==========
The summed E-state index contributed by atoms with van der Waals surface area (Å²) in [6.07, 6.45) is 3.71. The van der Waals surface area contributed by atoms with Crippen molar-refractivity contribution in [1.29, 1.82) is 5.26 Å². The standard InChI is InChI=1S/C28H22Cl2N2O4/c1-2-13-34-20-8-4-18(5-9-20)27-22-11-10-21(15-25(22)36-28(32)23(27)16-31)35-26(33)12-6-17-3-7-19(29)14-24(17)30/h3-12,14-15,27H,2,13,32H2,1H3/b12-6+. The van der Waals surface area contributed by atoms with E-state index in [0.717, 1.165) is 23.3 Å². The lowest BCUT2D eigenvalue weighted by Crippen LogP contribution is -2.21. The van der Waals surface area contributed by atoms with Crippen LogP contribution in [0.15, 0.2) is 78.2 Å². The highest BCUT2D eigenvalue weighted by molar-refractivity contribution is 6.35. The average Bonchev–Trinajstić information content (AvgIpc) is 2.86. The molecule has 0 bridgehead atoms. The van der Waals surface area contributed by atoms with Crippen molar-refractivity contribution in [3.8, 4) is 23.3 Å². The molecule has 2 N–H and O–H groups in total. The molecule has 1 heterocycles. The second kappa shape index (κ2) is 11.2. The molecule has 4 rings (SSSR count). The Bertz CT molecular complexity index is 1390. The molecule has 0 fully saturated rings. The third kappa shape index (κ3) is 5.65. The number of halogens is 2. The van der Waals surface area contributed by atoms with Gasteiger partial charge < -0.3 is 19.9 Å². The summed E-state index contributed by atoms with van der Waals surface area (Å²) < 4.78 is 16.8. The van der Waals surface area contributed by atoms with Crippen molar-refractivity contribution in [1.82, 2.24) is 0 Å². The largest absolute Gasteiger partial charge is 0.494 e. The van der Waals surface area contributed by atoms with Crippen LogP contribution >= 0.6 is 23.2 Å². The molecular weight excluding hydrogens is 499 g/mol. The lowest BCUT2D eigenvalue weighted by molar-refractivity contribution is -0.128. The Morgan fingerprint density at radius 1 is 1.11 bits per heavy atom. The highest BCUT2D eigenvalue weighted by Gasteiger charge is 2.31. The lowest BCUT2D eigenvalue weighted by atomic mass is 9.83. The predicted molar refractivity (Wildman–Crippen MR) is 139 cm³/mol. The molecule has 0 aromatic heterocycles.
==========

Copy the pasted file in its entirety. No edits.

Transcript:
The summed E-state index contributed by atoms with van der Waals surface area (Å²) in [6.07, 6.45) is 3.71. The van der Waals surface area contributed by atoms with Crippen molar-refractivity contribution in [1.29, 1.82) is 5.26 Å². The standard InChI is InChI=1S/C28H22Cl2N2O4/c1-2-13-34-20-8-4-18(5-9-20)27-22-11-10-21(15-25(22)36-28(32)23(27)16-31)35-26(33)12-6-17-3-7-19(29)14-24(17)30/h3-12,14-15,27H,2,13,32H2,1H3/b12-6+. The van der Waals surface area contributed by atoms with E-state index in [0.717, 1.165) is 23.3 Å². The lowest BCUT2D eigenvalue weighted by Crippen LogP contribution is -2.21. The van der Waals surface area contributed by atoms with Crippen LogP contribution in [0.15, 0.2) is 78.2 Å². The highest BCUT2D eigenvalue weighted by molar-refractivity contribution is 6.35. The average Bonchev–Trinajstić information content (AvgIpc) is 2.86. The molecule has 0 bridgehead atoms. The van der Waals surface area contributed by atoms with Crippen molar-refractivity contribution in [3.8, 4) is 23.3 Å². The molecule has 2 N–H and O–H groups in total. The molecule has 1 heterocycles. The second kappa shape index (κ2) is 11.2. The molecule has 4 rings (SSSR count). The Bertz CT molecular complexity index is 1390. The molecule has 0 fully saturated rings. The third kappa shape index (κ3) is 5.65. The number of halogens is 2. The van der Waals surface area contributed by atoms with Gasteiger partial charge < -0.3 is 19.9 Å². The summed E-state index contributed by atoms with van der Waals surface area (Å²) < 4.78 is 16.8. The van der Waals surface area contributed by atoms with Crippen molar-refractivity contribution in [1.82, 2.24) is 0 Å². The largest absolute Gasteiger partial charge is 0.494 e. The van der Waals surface area contributed by atoms with Crippen LogP contribution >= 0.6 is 23.2 Å². The molecular weight excluding hydrogens is 499 g/mol. The lowest BCUT2D eigenvalue weighted by molar-refractivity contribution is -0.128. The Morgan fingerprint density at radius 1 is 1.11 bits per heavy atom. The highest BCUT2D eigenvalue weighted by Gasteiger charge is 2.31. The lowest BCUT2D eigenvalue weighted by atomic mass is 9.83. The predicted molar refractivity (Wildman–Crippen MR) is 139 cm³/mol. The molecule has 0 aromatic heterocycles.